He realizes the fact that "Liberalism" is the dominant religion, and he then points out the fallacy of liberalism. It will be interesting to see if he is spared from some sort of punishment from the liberal hierarchy, or if the fact that he espouses no specific alternative to the state religion gains him clemency. In one specific line he observes,  "Like Satan (who he does NOT believe in), DNA (which he does, and believes to be meaningless) uses fleeting pleasures to tempt people to place them in it's power."  For a non-sentient non-entity DNA, "uses" seems wrong ... "employs"? "infuses"? killing teleology (purpose) is much harder than killing "god", but without God, humans are the only teleological source available ... and so far, we haven't modified our DNA.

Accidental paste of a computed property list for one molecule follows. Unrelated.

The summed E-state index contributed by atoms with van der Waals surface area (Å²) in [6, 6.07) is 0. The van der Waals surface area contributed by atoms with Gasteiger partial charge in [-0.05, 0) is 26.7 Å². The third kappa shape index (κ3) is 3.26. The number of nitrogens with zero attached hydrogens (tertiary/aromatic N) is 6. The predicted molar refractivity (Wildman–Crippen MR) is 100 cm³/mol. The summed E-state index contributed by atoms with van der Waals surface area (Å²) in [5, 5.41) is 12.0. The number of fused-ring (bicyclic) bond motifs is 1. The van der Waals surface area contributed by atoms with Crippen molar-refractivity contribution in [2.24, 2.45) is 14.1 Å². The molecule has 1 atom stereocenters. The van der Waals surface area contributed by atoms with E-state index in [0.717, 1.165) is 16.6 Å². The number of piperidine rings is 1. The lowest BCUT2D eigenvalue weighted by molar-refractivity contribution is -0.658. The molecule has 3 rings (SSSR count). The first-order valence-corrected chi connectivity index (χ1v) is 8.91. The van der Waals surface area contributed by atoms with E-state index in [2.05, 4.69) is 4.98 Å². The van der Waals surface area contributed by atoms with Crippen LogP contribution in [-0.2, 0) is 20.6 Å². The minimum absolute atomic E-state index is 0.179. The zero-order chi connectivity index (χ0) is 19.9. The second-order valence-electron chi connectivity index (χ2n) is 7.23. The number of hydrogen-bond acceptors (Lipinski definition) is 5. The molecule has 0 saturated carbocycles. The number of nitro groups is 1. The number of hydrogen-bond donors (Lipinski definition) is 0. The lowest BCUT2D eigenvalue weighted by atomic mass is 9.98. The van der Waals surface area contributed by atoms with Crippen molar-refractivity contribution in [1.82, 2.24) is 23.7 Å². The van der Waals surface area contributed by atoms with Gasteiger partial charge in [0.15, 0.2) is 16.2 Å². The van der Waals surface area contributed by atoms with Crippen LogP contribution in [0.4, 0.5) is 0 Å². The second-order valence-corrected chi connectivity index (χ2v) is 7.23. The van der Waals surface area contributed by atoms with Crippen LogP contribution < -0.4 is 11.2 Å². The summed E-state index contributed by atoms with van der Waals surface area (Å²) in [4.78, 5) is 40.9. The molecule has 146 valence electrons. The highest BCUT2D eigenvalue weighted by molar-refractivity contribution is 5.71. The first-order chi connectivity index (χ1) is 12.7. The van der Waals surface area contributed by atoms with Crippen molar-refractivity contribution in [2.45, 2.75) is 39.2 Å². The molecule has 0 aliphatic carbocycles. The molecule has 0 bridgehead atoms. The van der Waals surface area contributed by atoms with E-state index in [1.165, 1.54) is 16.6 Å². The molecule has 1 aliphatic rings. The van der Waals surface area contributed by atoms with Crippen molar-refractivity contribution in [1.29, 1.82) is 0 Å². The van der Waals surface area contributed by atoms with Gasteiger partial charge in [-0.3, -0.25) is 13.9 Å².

He recognizes that there is NO CHOICE but to throw the REQUIRED baby of the ability of humans to cooperate on scales much larger than 250 people out with the "bathwater" of god when you decide that "god is a myth" because certainly that means that EVERYTHING other than hard science is a "myth". It is this intellectual honesty that I find the best feature of the book. He realizes we have to have "myths" that nobody questions -- but he doesn't have any idea how that would be maintained in a truly "advanced" society that in his definition would be pure science.

I don't completely agree with him that science is exempt from being pitched as well -- it requires a belief in universal order that is only falsifiable according to Popper, so it's "basic truth" is as fragile as the next experiment. Let's not even go into it being "imagined" just like everything else from a human consciousness that is a total mystery, and human perceptions which we are completely unable to check against some "other perception" (whatever that might be!).